You Choose

The choice, as they say, is yours.

Today is gameday in South Carolina – SC is traveling to Clemson for the biggest rivalry in these parts. Families are torn today. Friends are on opposite sides of the divide. One side will be unhappy tonight – and, I hope, they’ll be mostly wearing orange. Some folks will be mad. Some will be mouthy, whiney, offended – and that’ll be on both sides, win/lose/draw.

It happens in politics (if you’re on Facebook, you know what it was like just a few short weeks ago, and still on some walls today). It happens in Christian circles, and I’m sure in other faith communities as well. It happens at work, at home, in the midst of family members, and in juts about anything we do together.

People disagree.

I don’t like conflict. Lots of people think I do. I’m the one who asks the “devil’s advocate” queries often, asking the counter-question in order to get to something other than the status quo. But that doesn’t mean I like to be at odds with the room.

It happens, though – and sometimes it makes folks angry that I don’t stay on the dotted line very well.

Or rather, they choose to be angry. Or if not actually mad, then to still treat me and my questions/statements as a hostile, as someone coming along with heresy and blasphemy at worst, with stupidity and childishness and in need of education at best.

Different ideas, different opinions, different expectations does not an enemy make.

But I choose to be offended. I choose to be angry. I choose to let someone else hold sway over how I feel about myself, about them, about life, the universe and everything.

But you choose to be offended. You choose to be angry. You choose to let someone else hold sway over how you feel about yourself, about them, about life, the universe and everything.

Or, I choose to not.

I choose today to not be angry, to not be offended, to not give someone else the keys to my emotional state.

We get to choose. Yes, it’s harder when the folks closest to you are the ones choosing to be offended, to be mad, to label you as the opposition. But it’s still your choice. It’s still my choice.

Warning: Don’t Read This…

My life has taken some weird, cool, controversial turns religiously, philosophically, theologically…

As I explained in A New Kind of Christianity, and as I explain even more energetically in my upcoming book (Why Did Jesus, Moses, the Buddha, and Mohammed Cross the Road?), I don’t think the way forward is taking out or throwing away deeply held Christian beliefs. Rather, I think we need better understandings of those beliefs.

via Q & R: Sin? – Brian McLaren.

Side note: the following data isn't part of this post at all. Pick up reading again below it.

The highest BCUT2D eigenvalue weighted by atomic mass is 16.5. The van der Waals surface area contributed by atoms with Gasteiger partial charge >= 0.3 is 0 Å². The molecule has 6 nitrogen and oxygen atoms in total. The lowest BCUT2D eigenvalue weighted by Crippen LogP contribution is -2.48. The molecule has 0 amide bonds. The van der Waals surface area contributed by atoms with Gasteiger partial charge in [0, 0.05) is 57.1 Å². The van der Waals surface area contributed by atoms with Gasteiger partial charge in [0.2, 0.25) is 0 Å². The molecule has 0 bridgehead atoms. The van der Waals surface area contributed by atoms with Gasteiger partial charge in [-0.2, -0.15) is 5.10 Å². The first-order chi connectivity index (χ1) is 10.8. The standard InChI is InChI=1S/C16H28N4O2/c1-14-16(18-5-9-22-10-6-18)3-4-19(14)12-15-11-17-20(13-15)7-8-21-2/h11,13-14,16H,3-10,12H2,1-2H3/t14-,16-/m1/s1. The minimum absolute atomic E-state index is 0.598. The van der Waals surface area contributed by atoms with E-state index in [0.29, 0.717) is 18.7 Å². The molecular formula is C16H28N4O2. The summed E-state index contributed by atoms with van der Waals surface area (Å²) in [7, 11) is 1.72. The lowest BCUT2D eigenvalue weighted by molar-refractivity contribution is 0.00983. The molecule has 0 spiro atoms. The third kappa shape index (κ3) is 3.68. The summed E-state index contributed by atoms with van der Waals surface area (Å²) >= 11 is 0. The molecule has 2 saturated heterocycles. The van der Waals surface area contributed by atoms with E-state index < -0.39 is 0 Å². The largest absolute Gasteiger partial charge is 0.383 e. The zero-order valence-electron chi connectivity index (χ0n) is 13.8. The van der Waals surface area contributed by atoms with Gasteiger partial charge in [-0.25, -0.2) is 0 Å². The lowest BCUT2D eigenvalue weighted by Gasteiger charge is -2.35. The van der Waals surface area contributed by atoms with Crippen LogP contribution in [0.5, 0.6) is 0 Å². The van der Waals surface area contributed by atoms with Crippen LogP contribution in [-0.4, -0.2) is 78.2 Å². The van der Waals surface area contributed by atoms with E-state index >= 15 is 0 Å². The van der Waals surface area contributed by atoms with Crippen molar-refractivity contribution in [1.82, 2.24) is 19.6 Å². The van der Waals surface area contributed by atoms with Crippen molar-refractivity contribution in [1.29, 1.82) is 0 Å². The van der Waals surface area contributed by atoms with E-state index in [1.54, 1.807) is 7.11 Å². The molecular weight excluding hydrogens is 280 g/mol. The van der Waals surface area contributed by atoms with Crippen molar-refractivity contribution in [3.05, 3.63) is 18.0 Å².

… and when I saw this note and promise of a new book from Brian McLaren, I was juiced to kick all that up a tad.

Faith and belief are so much bigger than I think we give credit for in our lives and in the lives of others. Over the past twenty years or so now, folks like McLaren, Rob Bell, John Piper, Louie Giglio, Phylis Tickle, Tony Jones, and so on and so on have challenged me and my beliefs. They’ve questioned me while giving me foundations to build on. They’ve encouraged me while ripping out chunks of hardened-heart.

We’ve got it too easy in lots of respects. Church doctrine tells us what to believe as men and women before us have done their own wrestling – so now do and believe the way we’ve nailed it down. Don’t ask questions – doubt and uncertainty are hard, but our beliefs are rock solid. Stand for this so you won’t fall for anything different.

That’s a generality, and I hate going there. But it’s true – in the midst of church life there’s very little room for question or disagreement. There’s no time for thinking things out and making them our own. The faith passed down is already good enough, and it’s a slap against the establishment to attempt to go our own narrow way.

All of that to say that I’m looking forward to the new book to come, and I look forward to wrestling with angels in order to lay hold of real and meaningful blessing.

Questioning Faith

When Lehman’s Fall Called Capitalism into Question – John Paul Rollert – The Conversation – Harvard Business Review: “As someone who spends a lot of time thinking about business ethics, what interests me is how the crisis raised two fundamental questions about capitalism that the business community and the broader public are still wresting with, questions that should help to orient and shape how we teach business ethics to MBAs. The first of these questions is: How much faith should we have in capitalism?”

The article above from the Harvard Business Review points to situations surrounding the current recession/financial shortcomings in our world. Click there to read and think about implications there, then come back here to ponder together. Go ahead. I’ll wait.

What struck me most is that the general pieces of the mindsets here are the same for any mental framework we may rely upon foundationally. It might be religious and philosophical, political and business-oriented, relational and personal. We all have filters and props, and when the underpinnings aren’t able to stand up to the scrutiny, we lose our way.